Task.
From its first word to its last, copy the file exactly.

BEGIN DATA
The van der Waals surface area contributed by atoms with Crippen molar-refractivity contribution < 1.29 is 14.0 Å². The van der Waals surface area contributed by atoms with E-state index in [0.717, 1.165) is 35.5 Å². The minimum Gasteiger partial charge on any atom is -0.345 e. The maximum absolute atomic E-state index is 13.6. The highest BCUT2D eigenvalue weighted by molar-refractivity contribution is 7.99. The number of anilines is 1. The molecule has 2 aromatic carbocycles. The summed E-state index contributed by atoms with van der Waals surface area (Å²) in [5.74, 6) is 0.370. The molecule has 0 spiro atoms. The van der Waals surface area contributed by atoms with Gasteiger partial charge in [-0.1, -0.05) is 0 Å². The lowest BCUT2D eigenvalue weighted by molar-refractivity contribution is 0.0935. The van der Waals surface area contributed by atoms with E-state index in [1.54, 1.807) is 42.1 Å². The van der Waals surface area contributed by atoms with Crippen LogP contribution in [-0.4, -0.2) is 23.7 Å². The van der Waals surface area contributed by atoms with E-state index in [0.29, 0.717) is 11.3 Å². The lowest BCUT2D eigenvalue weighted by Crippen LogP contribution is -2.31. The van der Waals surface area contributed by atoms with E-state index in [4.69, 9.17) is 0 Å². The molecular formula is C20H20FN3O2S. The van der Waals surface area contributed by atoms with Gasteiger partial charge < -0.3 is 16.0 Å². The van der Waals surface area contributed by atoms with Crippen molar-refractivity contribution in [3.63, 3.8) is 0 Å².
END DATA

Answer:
The van der Waals surface area contributed by atoms with Crippen molar-refractivity contribution < 1.29 is 14.0 Å². The van der Waals surface area contributed by atoms with E-state index in [0.717, 1.165) is 35.5 Å². The minimum Gasteiger partial charge on any atom is -0.345 e. The maximum absolute atomic E-state index is 13.6. The highest BCUT2D eigenvalue weighted by molar-refractivity contribution is 7.99. The number of anilines is 1. The molecule has 2 aromatic carbocycles. The summed E-state index contributed by atoms with van der Waals surface area (Å²) in [5.74, 6) is 0.370. The molecule has 0 spiro atoms. The van der Waals surface area contributed by atoms with Gasteiger partial charge in [-0.1, -0.05) is 0 Å². The lowest BCUT2D eigenvalue weighted by molar-refractivity contribution is 0.0935. The van der Waals surface area contributed by atoms with E-state index in [1.54, 1.807) is 42.1 Å². The van der Waals surface area contributed by atoms with Crippen LogP contribution in [-0.4, -0.2) is 23.7 Å². The van der Waals surface area contributed by atoms with E-state index in [0.29, 0.717) is 11.3 Å². The lowest BCUT2D eigenvalue weighted by Crippen LogP contribution is -2.31. The van der Waals surface area contributed by atoms with E-state index in [4.69, 9.17) is 0 Å². The molecular formula is C20H20FN3O2S. The van der Waals surface area contributed by atoms with Gasteiger partial charge < -0.3 is 16.0 Å². The van der Waals surface area contributed by atoms with Crippen molar-refractivity contribution in [3.63, 3.8) is 0 Å².